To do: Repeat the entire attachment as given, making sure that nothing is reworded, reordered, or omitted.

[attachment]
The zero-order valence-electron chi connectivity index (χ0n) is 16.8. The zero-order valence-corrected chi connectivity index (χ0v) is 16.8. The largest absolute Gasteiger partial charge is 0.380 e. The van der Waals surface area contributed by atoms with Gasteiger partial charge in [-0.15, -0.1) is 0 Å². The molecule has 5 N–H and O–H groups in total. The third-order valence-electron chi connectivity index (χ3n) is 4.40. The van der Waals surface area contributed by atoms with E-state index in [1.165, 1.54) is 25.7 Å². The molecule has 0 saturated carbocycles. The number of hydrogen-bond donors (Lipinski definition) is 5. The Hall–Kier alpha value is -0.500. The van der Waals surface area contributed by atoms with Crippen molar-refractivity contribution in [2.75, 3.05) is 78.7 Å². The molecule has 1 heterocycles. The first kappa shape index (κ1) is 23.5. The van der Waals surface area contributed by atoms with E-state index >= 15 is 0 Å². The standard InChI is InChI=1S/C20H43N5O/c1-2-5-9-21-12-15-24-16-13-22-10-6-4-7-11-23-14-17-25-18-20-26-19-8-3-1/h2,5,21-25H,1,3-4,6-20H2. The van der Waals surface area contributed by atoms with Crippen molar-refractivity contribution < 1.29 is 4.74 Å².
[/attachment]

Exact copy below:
The zero-order valence-electron chi connectivity index (χ0n) is 16.8. The zero-order valence-corrected chi connectivity index (χ0v) is 16.8. The largest absolute Gasteiger partial charge is 0.380 e. The van der Waals surface area contributed by atoms with Gasteiger partial charge in [-0.15, -0.1) is 0 Å². The molecule has 5 N–H and O–H groups in total. The third-order valence-electron chi connectivity index (χ3n) is 4.40. The van der Waals surface area contributed by atoms with E-state index in [1.165, 1.54) is 25.7 Å². The molecule has 0 saturated carbocycles. The number of hydrogen-bond donors (Lipinski definition) is 5. The Hall–Kier alpha value is -0.500. The van der Waals surface area contributed by atoms with Crippen molar-refractivity contribution in [2.75, 3.05) is 78.7 Å². The molecule has 1 heterocycles. The first kappa shape index (κ1) is 23.5. The van der Waals surface area contributed by atoms with E-state index >= 15 is 0 Å². The standard InChI is InChI=1S/C20H43N5O/c1-2-5-9-21-12-15-24-16-13-22-10-6-4-7-11-23-14-17-25-18-20-26-19-8-3-1/h2,5,21-25H,1,3-4,6-20H2. The van der Waals surface area contributed by atoms with Crippen molar-refractivity contribution < 1.29 is 4.74 Å².